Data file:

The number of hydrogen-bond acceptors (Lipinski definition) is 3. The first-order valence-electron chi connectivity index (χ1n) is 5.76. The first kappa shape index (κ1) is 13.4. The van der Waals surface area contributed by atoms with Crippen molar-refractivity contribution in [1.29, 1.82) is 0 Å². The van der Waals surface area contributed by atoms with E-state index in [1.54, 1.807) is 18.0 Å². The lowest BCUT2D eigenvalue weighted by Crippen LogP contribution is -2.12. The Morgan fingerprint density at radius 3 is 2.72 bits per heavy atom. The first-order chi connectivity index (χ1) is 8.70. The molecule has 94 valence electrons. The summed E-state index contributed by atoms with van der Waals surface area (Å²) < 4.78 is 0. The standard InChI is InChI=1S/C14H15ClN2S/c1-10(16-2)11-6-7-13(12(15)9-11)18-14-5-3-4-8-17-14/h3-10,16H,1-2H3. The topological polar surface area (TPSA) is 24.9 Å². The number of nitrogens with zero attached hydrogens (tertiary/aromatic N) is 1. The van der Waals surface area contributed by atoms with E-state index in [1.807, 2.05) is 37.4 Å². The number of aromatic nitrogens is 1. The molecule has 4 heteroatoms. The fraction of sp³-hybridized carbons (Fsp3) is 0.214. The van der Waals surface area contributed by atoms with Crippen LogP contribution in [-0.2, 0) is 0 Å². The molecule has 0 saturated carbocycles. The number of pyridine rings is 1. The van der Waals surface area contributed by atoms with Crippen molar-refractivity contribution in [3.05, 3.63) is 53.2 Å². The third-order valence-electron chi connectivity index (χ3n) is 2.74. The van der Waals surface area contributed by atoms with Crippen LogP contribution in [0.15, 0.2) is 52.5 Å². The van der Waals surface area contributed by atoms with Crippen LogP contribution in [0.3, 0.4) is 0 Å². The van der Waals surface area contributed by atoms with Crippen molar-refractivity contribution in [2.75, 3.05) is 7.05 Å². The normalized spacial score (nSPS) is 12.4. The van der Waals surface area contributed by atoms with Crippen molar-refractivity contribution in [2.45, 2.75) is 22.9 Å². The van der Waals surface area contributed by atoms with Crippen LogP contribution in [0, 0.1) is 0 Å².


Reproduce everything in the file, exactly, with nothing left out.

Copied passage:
The number of hydrogen-bond acceptors (Lipinski definition) is 3. The first-order valence-electron chi connectivity index (χ1n) is 5.76. The first kappa shape index (κ1) is 13.4. The van der Waals surface area contributed by atoms with Crippen molar-refractivity contribution in [1.29, 1.82) is 0 Å². The van der Waals surface area contributed by atoms with E-state index in [1.54, 1.807) is 18.0 Å². The lowest BCUT2D eigenvalue weighted by Crippen LogP contribution is -2.12. The Morgan fingerprint density at radius 3 is 2.72 bits per heavy atom. The first-order chi connectivity index (χ1) is 8.70. The molecule has 94 valence electrons. The summed E-state index contributed by atoms with van der Waals surface area (Å²) < 4.78 is 0. The standard InChI is InChI=1S/C14H15ClN2S/c1-10(16-2)11-6-7-13(12(15)9-11)18-14-5-3-4-8-17-14/h3-10,16H,1-2H3. The topological polar surface area (TPSA) is 24.9 Å². The number of nitrogens with zero attached hydrogens (tertiary/aromatic N) is 1. The van der Waals surface area contributed by atoms with E-state index in [1.807, 2.05) is 37.4 Å². The number of aromatic nitrogens is 1. The molecule has 4 heteroatoms. The fraction of sp³-hybridized carbons (Fsp3) is 0.214. The van der Waals surface area contributed by atoms with Crippen LogP contribution in [-0.2, 0) is 0 Å². The molecule has 0 saturated carbocycles. The number of pyridine rings is 1. The van der Waals surface area contributed by atoms with Crippen molar-refractivity contribution in [3.05, 3.63) is 53.2 Å². The third-order valence-electron chi connectivity index (χ3n) is 2.74. The van der Waals surface area contributed by atoms with Crippen LogP contribution in [0.15, 0.2) is 52.5 Å². The van der Waals surface area contributed by atoms with Crippen LogP contribution in [0.3, 0.4) is 0 Å². The van der Waals surface area contributed by atoms with Crippen molar-refractivity contribution in [2.75, 3.05) is 7.05 Å². The normalized spacial score (nSPS) is 12.4. The van der Waals surface area contributed by atoms with Crippen molar-refractivity contribution in [2.45, 2.75) is 22.9 Å². The van der Waals surface area contributed by atoms with Crippen LogP contribution in [0, 0.1) is 0 Å².